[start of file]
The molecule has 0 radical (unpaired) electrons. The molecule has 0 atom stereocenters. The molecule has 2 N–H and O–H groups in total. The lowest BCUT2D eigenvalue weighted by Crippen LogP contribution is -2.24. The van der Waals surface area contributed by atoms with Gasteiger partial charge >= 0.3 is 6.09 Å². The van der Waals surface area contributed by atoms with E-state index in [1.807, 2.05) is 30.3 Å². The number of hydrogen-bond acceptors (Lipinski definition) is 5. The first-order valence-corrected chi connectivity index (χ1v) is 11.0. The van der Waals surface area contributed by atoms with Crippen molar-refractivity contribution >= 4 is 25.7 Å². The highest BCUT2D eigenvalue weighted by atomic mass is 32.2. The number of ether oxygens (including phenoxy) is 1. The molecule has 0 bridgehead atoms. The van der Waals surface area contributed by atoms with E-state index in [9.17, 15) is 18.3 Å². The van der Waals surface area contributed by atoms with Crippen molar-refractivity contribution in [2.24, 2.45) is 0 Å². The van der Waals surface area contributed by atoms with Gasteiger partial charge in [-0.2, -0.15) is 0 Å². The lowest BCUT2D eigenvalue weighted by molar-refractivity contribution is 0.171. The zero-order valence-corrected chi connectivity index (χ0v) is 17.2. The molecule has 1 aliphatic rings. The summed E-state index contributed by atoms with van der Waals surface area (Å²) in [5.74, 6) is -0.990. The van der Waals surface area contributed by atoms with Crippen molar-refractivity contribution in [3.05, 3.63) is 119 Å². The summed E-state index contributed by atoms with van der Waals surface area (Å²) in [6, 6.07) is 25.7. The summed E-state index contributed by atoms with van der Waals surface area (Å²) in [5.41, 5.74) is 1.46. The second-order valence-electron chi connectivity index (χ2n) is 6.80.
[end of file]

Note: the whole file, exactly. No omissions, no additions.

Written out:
The molecule has 0 radical (unpaired) electrons. The molecule has 0 atom stereocenters. The molecule has 2 N–H and O–H groups in total. The lowest BCUT2D eigenvalue weighted by Crippen LogP contribution is -2.24. The van der Waals surface area contributed by atoms with Gasteiger partial charge >= 0.3 is 6.09 Å². The van der Waals surface area contributed by atoms with E-state index in [1.807, 2.05) is 30.3 Å². The number of hydrogen-bond acceptors (Lipinski definition) is 5. The first-order valence-corrected chi connectivity index (χ1v) is 11.0. The van der Waals surface area contributed by atoms with Crippen molar-refractivity contribution >= 4 is 25.7 Å². The highest BCUT2D eigenvalue weighted by atomic mass is 32.2. The number of ether oxygens (including phenoxy) is 1. The molecule has 0 bridgehead atoms. The van der Waals surface area contributed by atoms with E-state index in [9.17, 15) is 18.3 Å². The van der Waals surface area contributed by atoms with Crippen molar-refractivity contribution in [2.24, 2.45) is 0 Å². The van der Waals surface area contributed by atoms with Gasteiger partial charge in [-0.2, -0.15) is 0 Å². The lowest BCUT2D eigenvalue weighted by molar-refractivity contribution is 0.171. The zero-order valence-corrected chi connectivity index (χ0v) is 17.2. The molecule has 1 aliphatic rings. The summed E-state index contributed by atoms with van der Waals surface area (Å²) in [5.74, 6) is -0.990. The van der Waals surface area contributed by atoms with Crippen molar-refractivity contribution in [3.05, 3.63) is 119 Å². The summed E-state index contributed by atoms with van der Waals surface area (Å²) in [6, 6.07) is 25.7. The summed E-state index contributed by atoms with van der Waals surface area (Å²) in [5.41, 5.74) is 1.46. The second-order valence-electron chi connectivity index (χ2n) is 6.80.